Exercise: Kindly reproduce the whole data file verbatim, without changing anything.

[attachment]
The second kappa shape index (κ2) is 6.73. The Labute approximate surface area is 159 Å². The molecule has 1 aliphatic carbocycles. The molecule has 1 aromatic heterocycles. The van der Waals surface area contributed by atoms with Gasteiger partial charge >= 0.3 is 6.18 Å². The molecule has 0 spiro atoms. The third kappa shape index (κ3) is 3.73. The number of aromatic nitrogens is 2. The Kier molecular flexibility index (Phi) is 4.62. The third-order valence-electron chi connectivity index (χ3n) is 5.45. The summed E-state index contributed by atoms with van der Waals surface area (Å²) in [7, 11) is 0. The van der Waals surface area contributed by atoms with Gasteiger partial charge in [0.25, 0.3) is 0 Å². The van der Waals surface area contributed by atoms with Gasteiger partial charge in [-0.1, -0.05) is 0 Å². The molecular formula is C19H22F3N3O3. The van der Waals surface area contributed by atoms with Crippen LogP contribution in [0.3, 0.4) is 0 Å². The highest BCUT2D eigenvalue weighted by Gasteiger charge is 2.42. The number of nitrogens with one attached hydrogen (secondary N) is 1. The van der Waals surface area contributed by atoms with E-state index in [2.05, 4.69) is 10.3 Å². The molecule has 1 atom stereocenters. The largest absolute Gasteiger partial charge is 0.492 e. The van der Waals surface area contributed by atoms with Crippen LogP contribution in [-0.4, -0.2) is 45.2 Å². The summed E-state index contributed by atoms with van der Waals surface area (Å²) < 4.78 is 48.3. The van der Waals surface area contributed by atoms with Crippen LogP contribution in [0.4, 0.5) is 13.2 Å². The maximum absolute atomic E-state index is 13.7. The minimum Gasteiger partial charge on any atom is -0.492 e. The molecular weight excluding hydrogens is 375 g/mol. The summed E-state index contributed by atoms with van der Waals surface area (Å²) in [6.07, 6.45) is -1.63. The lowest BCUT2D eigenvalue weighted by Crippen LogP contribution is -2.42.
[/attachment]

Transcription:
The second kappa shape index (κ2) is 6.73. The Labute approximate surface area is 159 Å². The molecule has 1 aliphatic carbocycles. The molecule has 1 aromatic heterocycles. The van der Waals surface area contributed by atoms with Gasteiger partial charge >= 0.3 is 6.18 Å². The molecule has 0 spiro atoms. The third kappa shape index (κ3) is 3.73. The number of aromatic nitrogens is 2. The Kier molecular flexibility index (Phi) is 4.62. The third-order valence-electron chi connectivity index (χ3n) is 5.45. The summed E-state index contributed by atoms with van der Waals surface area (Å²) in [7, 11) is 0. The van der Waals surface area contributed by atoms with Gasteiger partial charge in [0.25, 0.3) is 0 Å². The van der Waals surface area contributed by atoms with Gasteiger partial charge in [-0.1, -0.05) is 0 Å². The molecular formula is C19H22F3N3O3. The van der Waals surface area contributed by atoms with Crippen LogP contribution in [0.3, 0.4) is 0 Å². The highest BCUT2D eigenvalue weighted by Gasteiger charge is 2.42. The number of nitrogens with one attached hydrogen (secondary N) is 1. The van der Waals surface area contributed by atoms with E-state index in [2.05, 4.69) is 10.3 Å². The molecule has 1 atom stereocenters. The largest absolute Gasteiger partial charge is 0.492 e. The van der Waals surface area contributed by atoms with Crippen LogP contribution in [-0.4, -0.2) is 45.2 Å². The summed E-state index contributed by atoms with van der Waals surface area (Å²) < 4.78 is 48.3. The van der Waals surface area contributed by atoms with Crippen LogP contribution in [0.4, 0.5) is 13.2 Å². The maximum absolute atomic E-state index is 13.7. The minimum Gasteiger partial charge on any atom is -0.492 e. The molecular weight excluding hydrogens is 375 g/mol. The summed E-state index contributed by atoms with van der Waals surface area (Å²) in [6.07, 6.45) is -1.63. The lowest BCUT2D eigenvalue weighted by Crippen LogP contribution is -2.42.